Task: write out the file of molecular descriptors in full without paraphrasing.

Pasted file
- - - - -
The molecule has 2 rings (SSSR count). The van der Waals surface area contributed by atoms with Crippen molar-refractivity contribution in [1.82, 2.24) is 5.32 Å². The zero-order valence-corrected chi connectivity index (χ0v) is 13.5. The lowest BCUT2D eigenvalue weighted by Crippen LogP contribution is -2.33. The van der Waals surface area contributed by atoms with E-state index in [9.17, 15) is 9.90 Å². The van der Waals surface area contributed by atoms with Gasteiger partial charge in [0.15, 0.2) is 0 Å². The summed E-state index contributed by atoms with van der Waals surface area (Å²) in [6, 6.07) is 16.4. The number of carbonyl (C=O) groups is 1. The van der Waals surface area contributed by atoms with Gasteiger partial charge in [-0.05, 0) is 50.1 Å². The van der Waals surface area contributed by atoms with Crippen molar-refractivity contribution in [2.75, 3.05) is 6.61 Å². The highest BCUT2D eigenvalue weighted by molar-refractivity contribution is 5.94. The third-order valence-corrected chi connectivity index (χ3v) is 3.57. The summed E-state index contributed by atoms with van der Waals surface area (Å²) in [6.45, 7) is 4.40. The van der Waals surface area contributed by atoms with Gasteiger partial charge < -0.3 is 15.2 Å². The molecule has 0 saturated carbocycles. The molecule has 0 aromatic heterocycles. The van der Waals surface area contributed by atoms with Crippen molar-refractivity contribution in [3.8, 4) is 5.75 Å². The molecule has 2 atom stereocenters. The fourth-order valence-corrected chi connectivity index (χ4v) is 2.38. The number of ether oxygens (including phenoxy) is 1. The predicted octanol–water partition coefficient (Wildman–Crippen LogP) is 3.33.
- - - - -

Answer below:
The molecule has 2 rings (SSSR count). The van der Waals surface area contributed by atoms with Crippen molar-refractivity contribution in [1.82, 2.24) is 5.32 Å². The zero-order valence-corrected chi connectivity index (χ0v) is 13.5. The lowest BCUT2D eigenvalue weighted by Crippen LogP contribution is -2.33. The van der Waals surface area contributed by atoms with E-state index in [9.17, 15) is 9.90 Å². The van der Waals surface area contributed by atoms with Gasteiger partial charge in [0.15, 0.2) is 0 Å². The summed E-state index contributed by atoms with van der Waals surface area (Å²) in [6, 6.07) is 16.4. The number of carbonyl (C=O) groups is 1. The van der Waals surface area contributed by atoms with Gasteiger partial charge in [-0.05, 0) is 50.1 Å². The van der Waals surface area contributed by atoms with Crippen molar-refractivity contribution in [2.75, 3.05) is 6.61 Å². The highest BCUT2D eigenvalue weighted by molar-refractivity contribution is 5.94. The third-order valence-corrected chi connectivity index (χ3v) is 3.57. The summed E-state index contributed by atoms with van der Waals surface area (Å²) in [6.45, 7) is 4.40. The van der Waals surface area contributed by atoms with Gasteiger partial charge < -0.3 is 15.2 Å². The molecule has 0 saturated carbocycles. The molecule has 0 aromatic heterocycles. The van der Waals surface area contributed by atoms with Crippen molar-refractivity contribution in [3.8, 4) is 5.75 Å². The molecule has 2 atom stereocenters. The fourth-order valence-corrected chi connectivity index (χ4v) is 2.38. The number of ether oxygens (including phenoxy) is 1. The predicted octanol–water partition coefficient (Wildman–Crippen LogP) is 3.33.